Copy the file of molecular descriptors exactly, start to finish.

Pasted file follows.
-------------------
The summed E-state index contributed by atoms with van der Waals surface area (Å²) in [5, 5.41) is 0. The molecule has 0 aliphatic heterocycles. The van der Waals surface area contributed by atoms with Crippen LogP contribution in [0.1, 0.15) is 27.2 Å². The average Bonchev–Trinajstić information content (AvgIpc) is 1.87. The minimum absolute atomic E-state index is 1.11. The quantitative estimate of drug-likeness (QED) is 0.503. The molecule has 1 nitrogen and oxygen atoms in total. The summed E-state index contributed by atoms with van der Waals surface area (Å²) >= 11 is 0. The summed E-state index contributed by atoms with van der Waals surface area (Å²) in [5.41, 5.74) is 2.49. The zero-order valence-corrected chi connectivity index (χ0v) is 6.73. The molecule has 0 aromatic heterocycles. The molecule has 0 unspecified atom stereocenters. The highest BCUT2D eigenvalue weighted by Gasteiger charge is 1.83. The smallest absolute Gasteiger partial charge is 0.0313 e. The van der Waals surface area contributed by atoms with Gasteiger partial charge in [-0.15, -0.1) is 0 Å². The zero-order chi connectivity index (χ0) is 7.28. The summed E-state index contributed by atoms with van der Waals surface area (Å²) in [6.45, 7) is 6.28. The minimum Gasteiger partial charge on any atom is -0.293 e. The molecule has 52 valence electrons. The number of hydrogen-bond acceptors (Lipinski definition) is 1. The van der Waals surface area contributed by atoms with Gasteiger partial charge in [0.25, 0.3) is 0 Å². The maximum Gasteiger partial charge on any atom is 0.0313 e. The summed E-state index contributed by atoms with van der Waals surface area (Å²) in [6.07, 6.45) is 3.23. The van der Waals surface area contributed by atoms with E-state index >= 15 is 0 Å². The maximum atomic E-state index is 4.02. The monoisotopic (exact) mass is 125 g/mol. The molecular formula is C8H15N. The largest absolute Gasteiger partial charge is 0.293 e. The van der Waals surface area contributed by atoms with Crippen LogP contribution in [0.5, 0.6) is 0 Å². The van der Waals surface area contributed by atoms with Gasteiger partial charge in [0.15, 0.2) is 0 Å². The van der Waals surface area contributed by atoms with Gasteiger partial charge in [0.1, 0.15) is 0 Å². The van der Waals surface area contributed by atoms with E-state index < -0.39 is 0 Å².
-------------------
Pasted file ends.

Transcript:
The summed E-state index contributed by atoms with van der Waals surface area (Å²) in [5, 5.41) is 0. The molecule has 0 aliphatic heterocycles. The van der Waals surface area contributed by atoms with Crippen LogP contribution in [0.1, 0.15) is 27.2 Å². The average Bonchev–Trinajstić information content (AvgIpc) is 1.87. The minimum absolute atomic E-state index is 1.11. The quantitative estimate of drug-likeness (QED) is 0.503. The molecule has 1 nitrogen and oxygen atoms in total. The summed E-state index contributed by atoms with van der Waals surface area (Å²) >= 11 is 0. The summed E-state index contributed by atoms with van der Waals surface area (Å²) in [5.41, 5.74) is 2.49. The zero-order valence-corrected chi connectivity index (χ0v) is 6.73. The molecule has 0 aromatic heterocycles. The molecule has 0 unspecified atom stereocenters. The highest BCUT2D eigenvalue weighted by Gasteiger charge is 1.83. The smallest absolute Gasteiger partial charge is 0.0313 e. The van der Waals surface area contributed by atoms with Gasteiger partial charge in [-0.15, -0.1) is 0 Å². The zero-order chi connectivity index (χ0) is 7.28. The summed E-state index contributed by atoms with van der Waals surface area (Å²) in [6.45, 7) is 6.28. The minimum Gasteiger partial charge on any atom is -0.293 e. The molecule has 52 valence electrons. The number of hydrogen-bond acceptors (Lipinski definition) is 1. The van der Waals surface area contributed by atoms with Gasteiger partial charge in [0.25, 0.3) is 0 Å². The maximum Gasteiger partial charge on any atom is 0.0313 e. The summed E-state index contributed by atoms with van der Waals surface area (Å²) in [6.07, 6.45) is 3.23. The van der Waals surface area contributed by atoms with E-state index >= 15 is 0 Å². The maximum atomic E-state index is 4.02. The monoisotopic (exact) mass is 125 g/mol. The molecular formula is C8H15N. The largest absolute Gasteiger partial charge is 0.293 e. The van der Waals surface area contributed by atoms with Crippen LogP contribution in [0.5, 0.6) is 0 Å². The van der Waals surface area contributed by atoms with Gasteiger partial charge in [0.15, 0.2) is 0 Å². The van der Waals surface area contributed by atoms with Gasteiger partial charge in [0.1, 0.15) is 0 Å². The van der Waals surface area contributed by atoms with E-state index < -0.39 is 0 Å².